It’s easy to forget, with new voucher programs in Indiana and Louisiana, with school choice verging on mainstream in Florida, with so many other states moving the ball on vouchers and charters and virtual education, that the choice movement was a lonely place not long ago.
Alberta Wilson was a foot soldier more than a decade ago – she founded scholarship funding organizations in Pennsylvania and Virginia – and she remains a stalwart today. At a school choice rally in Virginia earlier this year, the founder of the Faith First Educational Assistance Corp. told the crowd it’s time for parents to end an educational system that plays “eenie, meenie, minie, moe” with their kids’ lives.
“I said no longer are we leaving it up to chance, whether or not that parent has the income, whether or not they’re in the correct zip code” to determine if a child has access to a quality school, Wilson said in the redefinED podcast below.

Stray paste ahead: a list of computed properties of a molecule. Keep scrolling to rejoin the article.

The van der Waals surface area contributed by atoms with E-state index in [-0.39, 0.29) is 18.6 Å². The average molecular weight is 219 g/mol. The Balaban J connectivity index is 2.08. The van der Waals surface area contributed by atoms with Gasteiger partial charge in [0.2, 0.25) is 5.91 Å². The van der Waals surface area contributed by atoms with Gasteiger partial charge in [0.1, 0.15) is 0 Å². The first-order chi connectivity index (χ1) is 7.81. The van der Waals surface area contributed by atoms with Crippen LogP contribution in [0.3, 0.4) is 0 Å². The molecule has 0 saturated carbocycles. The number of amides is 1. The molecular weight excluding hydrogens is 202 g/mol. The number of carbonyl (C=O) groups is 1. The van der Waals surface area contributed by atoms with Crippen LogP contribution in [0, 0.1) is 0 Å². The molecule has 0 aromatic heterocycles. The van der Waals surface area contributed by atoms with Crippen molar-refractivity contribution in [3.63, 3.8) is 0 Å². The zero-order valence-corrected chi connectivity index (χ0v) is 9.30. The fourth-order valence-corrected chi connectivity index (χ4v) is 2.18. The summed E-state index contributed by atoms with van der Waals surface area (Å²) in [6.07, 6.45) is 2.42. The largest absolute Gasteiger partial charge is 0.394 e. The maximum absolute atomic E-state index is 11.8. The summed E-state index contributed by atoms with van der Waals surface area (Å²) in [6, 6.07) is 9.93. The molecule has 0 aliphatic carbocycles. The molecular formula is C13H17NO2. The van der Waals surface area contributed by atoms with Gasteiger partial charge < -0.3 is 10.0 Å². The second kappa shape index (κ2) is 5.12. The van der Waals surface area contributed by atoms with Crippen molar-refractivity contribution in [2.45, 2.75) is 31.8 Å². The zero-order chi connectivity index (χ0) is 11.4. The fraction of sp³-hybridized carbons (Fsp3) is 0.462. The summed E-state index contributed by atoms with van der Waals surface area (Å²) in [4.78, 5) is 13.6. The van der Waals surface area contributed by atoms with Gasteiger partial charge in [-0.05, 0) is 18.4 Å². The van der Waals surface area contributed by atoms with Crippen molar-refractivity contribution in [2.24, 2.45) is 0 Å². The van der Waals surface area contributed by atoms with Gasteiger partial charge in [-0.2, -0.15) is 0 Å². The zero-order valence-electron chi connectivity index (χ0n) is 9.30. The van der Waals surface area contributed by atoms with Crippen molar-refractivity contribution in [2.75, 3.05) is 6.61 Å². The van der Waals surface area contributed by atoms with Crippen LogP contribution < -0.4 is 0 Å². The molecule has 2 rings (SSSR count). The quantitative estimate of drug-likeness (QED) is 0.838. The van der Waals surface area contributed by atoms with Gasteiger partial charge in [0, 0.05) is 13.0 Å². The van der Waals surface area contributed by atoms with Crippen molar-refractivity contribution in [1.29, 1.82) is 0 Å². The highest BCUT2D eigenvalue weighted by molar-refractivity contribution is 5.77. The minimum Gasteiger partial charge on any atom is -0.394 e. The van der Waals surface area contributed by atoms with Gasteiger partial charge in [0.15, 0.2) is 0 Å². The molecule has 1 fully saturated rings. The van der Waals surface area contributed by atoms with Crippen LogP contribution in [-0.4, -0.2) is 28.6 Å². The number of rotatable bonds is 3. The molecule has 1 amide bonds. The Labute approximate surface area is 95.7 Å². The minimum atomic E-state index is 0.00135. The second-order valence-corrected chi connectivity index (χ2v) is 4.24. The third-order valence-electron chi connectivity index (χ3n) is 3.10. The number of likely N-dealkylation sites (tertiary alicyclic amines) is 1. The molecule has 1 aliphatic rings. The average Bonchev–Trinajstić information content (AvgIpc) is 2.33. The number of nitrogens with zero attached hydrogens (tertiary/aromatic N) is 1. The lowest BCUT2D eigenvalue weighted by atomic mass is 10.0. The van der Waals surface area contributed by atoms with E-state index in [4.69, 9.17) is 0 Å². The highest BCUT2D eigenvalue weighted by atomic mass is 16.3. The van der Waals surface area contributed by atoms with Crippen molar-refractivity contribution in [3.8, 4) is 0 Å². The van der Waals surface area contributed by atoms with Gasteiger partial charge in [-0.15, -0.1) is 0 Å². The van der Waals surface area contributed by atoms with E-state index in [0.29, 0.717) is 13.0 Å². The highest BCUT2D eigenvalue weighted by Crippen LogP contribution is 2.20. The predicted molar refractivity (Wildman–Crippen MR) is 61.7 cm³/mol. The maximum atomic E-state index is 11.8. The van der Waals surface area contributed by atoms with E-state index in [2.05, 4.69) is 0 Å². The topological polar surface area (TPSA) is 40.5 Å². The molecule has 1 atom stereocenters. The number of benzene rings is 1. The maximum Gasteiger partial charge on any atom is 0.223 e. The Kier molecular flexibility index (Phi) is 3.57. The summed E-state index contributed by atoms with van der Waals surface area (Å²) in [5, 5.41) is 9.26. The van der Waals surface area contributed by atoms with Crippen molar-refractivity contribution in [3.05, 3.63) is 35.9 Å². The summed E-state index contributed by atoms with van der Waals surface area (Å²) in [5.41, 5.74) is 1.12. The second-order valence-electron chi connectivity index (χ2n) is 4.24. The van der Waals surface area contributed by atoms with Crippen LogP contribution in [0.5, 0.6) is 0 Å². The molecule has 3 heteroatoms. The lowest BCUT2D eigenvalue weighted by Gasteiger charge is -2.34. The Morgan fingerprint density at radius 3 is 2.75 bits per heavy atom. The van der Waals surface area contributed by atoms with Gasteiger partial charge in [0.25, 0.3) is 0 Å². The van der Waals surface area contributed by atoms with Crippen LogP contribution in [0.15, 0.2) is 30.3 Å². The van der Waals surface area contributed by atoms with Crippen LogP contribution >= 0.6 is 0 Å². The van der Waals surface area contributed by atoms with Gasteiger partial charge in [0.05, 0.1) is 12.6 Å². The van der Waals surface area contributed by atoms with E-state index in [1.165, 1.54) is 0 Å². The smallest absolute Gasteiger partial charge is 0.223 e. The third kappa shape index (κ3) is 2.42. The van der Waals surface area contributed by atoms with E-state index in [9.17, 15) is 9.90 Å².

The remedy for chance, she said, is more choice. And she’s pumped by the accelerated pace of change: “I believed that it would only be a matter of time, and we would see the dream realized,” she said. “And we’re seeing that right now.”
But hurdles remain. Like us, Wilson thinks there is a big need to redefine public education so it’s no longer synonymous with public schools. She sees public schools as one of many options under a broad umbrella of public education, with parents using public money to pick the options they think are best.
It’s a distinction that much of the public doesn’t get, yet. Wilson pointed to a recent state legislative hearing where lawmakers said they wouldn’t back school choice options until public education was fully funded.
“What they meant was, until public school was fully funded,” she said. “So they’re the legislators and if they don’t get it, I’m telling you, we have a lot of work to do in redefining this terminology.”